Advanced Micro Devices is getting a double-jump on Intel with some of its newest and fastest chips aimed at video game junkies, photo editors and other PC performance chasers.
The chipmaker on Thursday said its high-end Ryzen Threadripper microprocessors would go sale in early August. At $800 and $1,000, the two new chips deeply undercut the price of similar, current chips from Intel and beat Intel's upcoming fastest Core X i9 chips to market by about two months. AMD had unveiled the Threadripper, which contains as many as 16 separate processor cores, back in May but without pricing or availability info.
In a video posted on YouTube, AMD CEO Lisa Su showed off what she called the "very, very first competitive demos," pitting the Threadripper chip against one of Intel's mid-range Core i9 chips. Using the 3D-scene rendering program Cinebench, Su said the lower-priced Threadripper chip with 12 cores posted a score of about 2,400 versus a 2,100 score for an i9 7900X Intel chip with 10 cores that is expected to sell for about $1,000. The 16-core top-end Threadripper posted a score of about 3,000, she said.
Intel has said some mid-range Core X i9 chips will go on sale next month, but its highest-end i9 "Extreme Edition" chips, which will cost up to $2,000, won't be available until October. The upcoming chips are "Intel’s most powerful, scalable and accessible desktop platform and will offer a range of processors from 4 to 18 cores with price points to match," a spokeswoman said.
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AMD's announcement comes as the company is trying to claw its way back to relevance in the PC microprocessor market. After a decade of falling behind, Su is overhauling AMD's product line with Ryzen and other newly-designed chips intended to compete more strongly against Intel (intc) and Nvidia (nvda). AMD's (amd) market share for PC chips slipped to less than 10% last year from around 25% 10 years ago, but early signs are positive for the new line of chips.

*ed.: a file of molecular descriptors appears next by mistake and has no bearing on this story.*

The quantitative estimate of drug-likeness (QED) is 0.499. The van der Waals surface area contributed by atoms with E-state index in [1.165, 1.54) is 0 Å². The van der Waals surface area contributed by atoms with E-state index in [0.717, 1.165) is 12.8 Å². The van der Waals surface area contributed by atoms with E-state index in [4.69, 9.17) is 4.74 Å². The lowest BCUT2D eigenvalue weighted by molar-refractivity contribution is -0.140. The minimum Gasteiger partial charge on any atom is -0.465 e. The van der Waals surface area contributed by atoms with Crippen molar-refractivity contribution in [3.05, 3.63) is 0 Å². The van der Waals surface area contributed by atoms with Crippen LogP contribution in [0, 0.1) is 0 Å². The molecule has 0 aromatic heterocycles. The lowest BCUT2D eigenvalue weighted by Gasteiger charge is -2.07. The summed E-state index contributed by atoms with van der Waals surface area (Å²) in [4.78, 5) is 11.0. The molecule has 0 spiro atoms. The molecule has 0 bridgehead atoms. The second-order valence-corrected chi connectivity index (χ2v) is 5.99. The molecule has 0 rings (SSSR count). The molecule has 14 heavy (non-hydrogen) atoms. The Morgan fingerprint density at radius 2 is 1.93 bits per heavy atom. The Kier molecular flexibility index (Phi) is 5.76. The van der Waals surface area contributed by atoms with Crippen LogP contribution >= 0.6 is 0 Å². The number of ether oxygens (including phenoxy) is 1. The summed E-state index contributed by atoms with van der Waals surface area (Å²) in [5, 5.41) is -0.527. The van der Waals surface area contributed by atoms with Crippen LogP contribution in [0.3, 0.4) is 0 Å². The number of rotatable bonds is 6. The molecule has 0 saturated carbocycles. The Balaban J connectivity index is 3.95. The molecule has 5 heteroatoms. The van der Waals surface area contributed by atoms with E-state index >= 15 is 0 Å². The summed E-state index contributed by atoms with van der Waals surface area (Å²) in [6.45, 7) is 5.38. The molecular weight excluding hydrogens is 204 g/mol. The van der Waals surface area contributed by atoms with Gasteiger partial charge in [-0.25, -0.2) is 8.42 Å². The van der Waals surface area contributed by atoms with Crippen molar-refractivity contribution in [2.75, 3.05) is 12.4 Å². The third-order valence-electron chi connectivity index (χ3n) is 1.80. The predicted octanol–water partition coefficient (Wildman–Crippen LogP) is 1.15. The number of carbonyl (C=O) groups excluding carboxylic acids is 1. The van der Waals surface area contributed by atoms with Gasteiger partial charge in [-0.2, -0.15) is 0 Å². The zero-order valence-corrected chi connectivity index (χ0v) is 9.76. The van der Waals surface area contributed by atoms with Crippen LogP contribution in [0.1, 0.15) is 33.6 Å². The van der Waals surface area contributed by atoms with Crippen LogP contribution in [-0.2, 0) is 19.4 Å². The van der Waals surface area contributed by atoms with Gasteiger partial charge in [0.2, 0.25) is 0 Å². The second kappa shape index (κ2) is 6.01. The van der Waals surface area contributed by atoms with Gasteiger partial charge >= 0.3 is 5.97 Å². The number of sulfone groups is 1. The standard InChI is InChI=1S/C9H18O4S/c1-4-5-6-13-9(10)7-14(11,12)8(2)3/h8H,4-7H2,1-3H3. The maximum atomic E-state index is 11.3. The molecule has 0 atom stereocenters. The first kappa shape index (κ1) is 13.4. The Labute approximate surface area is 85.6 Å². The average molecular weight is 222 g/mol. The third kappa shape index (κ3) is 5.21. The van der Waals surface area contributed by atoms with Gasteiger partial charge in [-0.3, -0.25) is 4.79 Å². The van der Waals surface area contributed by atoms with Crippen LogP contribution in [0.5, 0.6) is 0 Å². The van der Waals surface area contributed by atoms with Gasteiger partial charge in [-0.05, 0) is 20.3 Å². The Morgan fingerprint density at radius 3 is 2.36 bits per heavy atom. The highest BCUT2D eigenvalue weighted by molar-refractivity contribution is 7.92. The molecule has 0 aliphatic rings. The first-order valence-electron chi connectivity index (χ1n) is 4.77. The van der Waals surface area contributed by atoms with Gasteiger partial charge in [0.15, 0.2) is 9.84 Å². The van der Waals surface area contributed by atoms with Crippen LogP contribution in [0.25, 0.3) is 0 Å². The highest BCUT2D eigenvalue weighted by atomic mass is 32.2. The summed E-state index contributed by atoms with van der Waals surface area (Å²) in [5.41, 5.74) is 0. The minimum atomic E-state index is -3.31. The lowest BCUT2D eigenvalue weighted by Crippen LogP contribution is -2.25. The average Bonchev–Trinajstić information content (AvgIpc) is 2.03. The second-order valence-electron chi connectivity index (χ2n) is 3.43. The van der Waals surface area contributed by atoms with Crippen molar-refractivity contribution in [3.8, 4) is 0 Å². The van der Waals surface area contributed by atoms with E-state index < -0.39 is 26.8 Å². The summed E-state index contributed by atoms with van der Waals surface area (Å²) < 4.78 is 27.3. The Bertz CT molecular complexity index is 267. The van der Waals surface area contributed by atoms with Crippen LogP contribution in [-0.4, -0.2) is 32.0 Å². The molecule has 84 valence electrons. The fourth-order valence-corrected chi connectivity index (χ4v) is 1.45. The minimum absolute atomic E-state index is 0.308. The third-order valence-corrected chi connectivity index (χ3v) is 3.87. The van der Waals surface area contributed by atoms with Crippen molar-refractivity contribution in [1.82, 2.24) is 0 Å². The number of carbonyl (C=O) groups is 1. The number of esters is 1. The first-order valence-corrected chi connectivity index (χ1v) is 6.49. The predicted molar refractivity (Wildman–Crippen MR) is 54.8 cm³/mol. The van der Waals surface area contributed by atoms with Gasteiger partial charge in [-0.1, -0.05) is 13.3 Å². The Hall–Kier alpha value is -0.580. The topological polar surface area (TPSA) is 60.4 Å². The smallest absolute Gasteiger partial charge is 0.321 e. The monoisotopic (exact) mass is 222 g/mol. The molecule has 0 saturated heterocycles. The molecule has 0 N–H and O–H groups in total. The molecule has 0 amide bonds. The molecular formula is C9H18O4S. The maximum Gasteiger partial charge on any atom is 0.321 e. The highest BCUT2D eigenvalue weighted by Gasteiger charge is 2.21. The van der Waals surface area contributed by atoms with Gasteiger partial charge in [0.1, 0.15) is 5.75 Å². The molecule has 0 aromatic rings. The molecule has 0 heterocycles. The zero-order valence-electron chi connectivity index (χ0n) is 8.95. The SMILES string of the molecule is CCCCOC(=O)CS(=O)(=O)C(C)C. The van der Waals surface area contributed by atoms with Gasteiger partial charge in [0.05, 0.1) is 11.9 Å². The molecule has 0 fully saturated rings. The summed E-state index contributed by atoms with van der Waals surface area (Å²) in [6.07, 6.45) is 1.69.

The announcement also comes two days after Intel announced its newest chips aimed at corporate servers and cloud data centers, another increasingly heated battleground between the two companies. Intel said its Xeon Scalable chip line were 65% faster on average than its prior generation of server chips and could outperform AMD's recently-unveiled Epyc chips by a substantial margin.
Still, even as competition heats up for high-performance desktop users, the Threadripper and high-end i9 chips aren't appropriate for all customers. The chips have many cores, meaning they are good at tasks that require lots of parallel actions, like photo effects rendering or playing video games while simultaneously recording the action. But for more ordinary tasks like surfing the web or writing a research paper, the additional cores wouldn't add much value over much less expensive chips.
So AMD is also attacking the low end. On Thursday, Su also said a couple of low-end versions of Ryzen, called Ryzen 3 chips, would also be available at the end of July. But she did not disclose pricing. The Ryzen 3 chips run at almost the same speed as the Threadripper chips, but have only four cores each.